Even for a wargaming magpie such as myself, Infinity made an impression on me very, very fast. I'd like to share what lead me to venture into the wormhole, never once considering how I was to get out again...
Earlier in the year Garth and I started looking into skirmish gaming; we'd realised that mass-battle wargaming was going to be a long-term investment, and decided to look for something with a significantly lower buy-in cost and figure number requirement so that we could get games on the table relatively quickly. We'd played a lot of Mordheim "back in the day" so we started looking into picking it up again. I soon "digressed" into looking at Necromunda, given a commonly-held opinion that it possessed a superior campaign system to Mordheim. However, it didn't take us long to realise that there was little support for these games from GW other than an incomplete line of overpriced miniatures. Given that none of the original rule-boxes were still in print and the original terrain was only available at huge prices on e-bay, we decided that there was no particular advantage to taking up GW games over any other systems, especially seeing as though they are essentially dead games from GW's perspective.
In the course of my search for a skirmish alternative I ventured onto various forums until I came to the Dakkadakka "Malifaux, Infinity and other skirmish games" (or some such) forum; it didn't take me long to find a link to the Infinity site. I was thoroughly blown away; the Infinity website is incredibly professional, well designed and themed. However, the website was a minor attraction compared to the impression left on me by the miniatures. They were (are) beautiful, and very simply among the best miniature sculpts I have ever seen - and here a whole range of them.
I spent a week or two looking at the miniatures and reading reviews of the rules on the internet. I sifted through the community forums and glanced through the free online rules. Blown away by the miniature, I bought the Haqqislam Djanbazan sniper. Not long after I bought the rules and really the rest is history. It wasn't a flawless experience, but the rulebook did really cement my initial impression of the game and of Corvus Belli as a games company.
With my impulse purchases over the last six months I've read a lot of rules. I have difficulty sitting down and reading rules books, I'm not entirely sure what the issue is! It could be something to do with what I do for a living. I read rules and other such dry material every day during my working week. I also read and write a lot; my days are filled with letters, legislation, survey plans and planning documents. It is perhaps because of this that I really struggle to read rules books; particularly if they're poorly laid out (sequentially and on each page), dry, overly complex with too many qualifications, or poorly illustrated. Now, while the Infinity rules probably aren't perfect, for me they managed to largely avoid the above pitfalls, even with the obvious translation issues (which personally I think gives the language a unique style and isn't necessarily a flaw).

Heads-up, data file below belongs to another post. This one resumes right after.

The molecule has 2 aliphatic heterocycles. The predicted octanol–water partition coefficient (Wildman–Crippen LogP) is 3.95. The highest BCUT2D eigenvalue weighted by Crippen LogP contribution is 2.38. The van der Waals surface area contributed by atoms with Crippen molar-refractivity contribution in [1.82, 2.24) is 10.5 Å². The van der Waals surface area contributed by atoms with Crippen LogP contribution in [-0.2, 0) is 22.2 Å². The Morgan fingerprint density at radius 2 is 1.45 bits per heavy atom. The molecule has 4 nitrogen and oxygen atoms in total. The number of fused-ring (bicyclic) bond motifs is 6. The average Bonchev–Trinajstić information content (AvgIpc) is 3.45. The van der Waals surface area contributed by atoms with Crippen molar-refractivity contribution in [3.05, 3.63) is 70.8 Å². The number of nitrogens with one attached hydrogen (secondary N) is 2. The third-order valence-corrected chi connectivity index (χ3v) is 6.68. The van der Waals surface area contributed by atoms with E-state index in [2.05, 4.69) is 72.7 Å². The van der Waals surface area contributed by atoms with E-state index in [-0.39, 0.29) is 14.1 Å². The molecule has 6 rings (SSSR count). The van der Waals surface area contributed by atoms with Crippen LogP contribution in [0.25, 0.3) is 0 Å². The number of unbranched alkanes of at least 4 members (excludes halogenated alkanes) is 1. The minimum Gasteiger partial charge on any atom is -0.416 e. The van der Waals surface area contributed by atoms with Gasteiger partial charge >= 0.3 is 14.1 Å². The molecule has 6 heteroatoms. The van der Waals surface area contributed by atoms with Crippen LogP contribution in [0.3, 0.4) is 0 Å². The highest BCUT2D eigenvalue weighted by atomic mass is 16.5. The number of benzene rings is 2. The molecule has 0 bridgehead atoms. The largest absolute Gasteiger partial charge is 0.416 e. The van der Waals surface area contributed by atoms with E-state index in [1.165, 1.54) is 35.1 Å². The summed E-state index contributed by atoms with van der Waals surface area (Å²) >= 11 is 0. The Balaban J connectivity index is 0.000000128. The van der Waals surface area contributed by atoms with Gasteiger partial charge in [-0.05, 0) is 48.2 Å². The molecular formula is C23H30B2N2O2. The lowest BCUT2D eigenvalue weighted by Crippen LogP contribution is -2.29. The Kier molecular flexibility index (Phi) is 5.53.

Unlike all of the other rules I've read recently, I really got the Infinity rules as I read through them. Once the fundamental concepts of the opposed roles and ARO were established (both elegantly simplistic mechanisms in themselves and very well illustrated in the book) I could instantly see how other concepts fitted within that framework. While I certainly haven't memorised the rules and I'm no where near having a full appreciation for their tactical nuances, I do feel as though I've got a grasp on how the game works after reading a little bit of the book every night. This is much more than I can say for the other rules I've read, though to be fair they are of varying degrees of complexity given that they represent engagements between forces above the skirmish level. I think that I can now conceptualise how most forseeable actions will work out within the rules mechanisms in a "cinematic" way; because of this the rules appear to me to be quite organic and logical, and I find this pretty valuable in a set of rules.
Not only has Corvus Belli produced a fine set of rules, but their approach to their product as a whole is well thought out and thorough (keeping in mind that I'm speaking five or so years after the rules' release, though they must have done something right to have survived this long). Their production values across the board are top notch. The website is well designed, the forums equally good looking and functional, and the rulebooks well bound in glossy hard back with good quality paper. From what I've seen so far (on my one miniature in hand) the casting quality is high, though my sample was hardly comprehensive!
The key to it all, though, is the quality of the miniatures; they really sell themselves and the system. I'm certain that Corvus Belli know this and have modelled their business appropriately. They offer the basic rules for free, with the "extra" fluff to be obtained through purchase of the hard copies. And once you've fallen in love with the miniatures you will want to have the fluff so as to place that beauty in context, trust me! The added bonus is that because Corvus Belli have provided the basic rules and lists for free, they can provide a high quality, functional and free army building tool online.
|Army Infinity v3.0 by Devil Team - and my Djanbazan sniper!|
All of this goes to show that a company does not have to compromise its commercial viability in order to give the customer what they want, and it seems to me that a healthy business anticipates what the customer wants and evolves their business model accordingly. The concessions made by Corvus Belli in making the rules available free really are an investment in the medium term I think - I've certainly bought the book and the miniatures! Well done CB.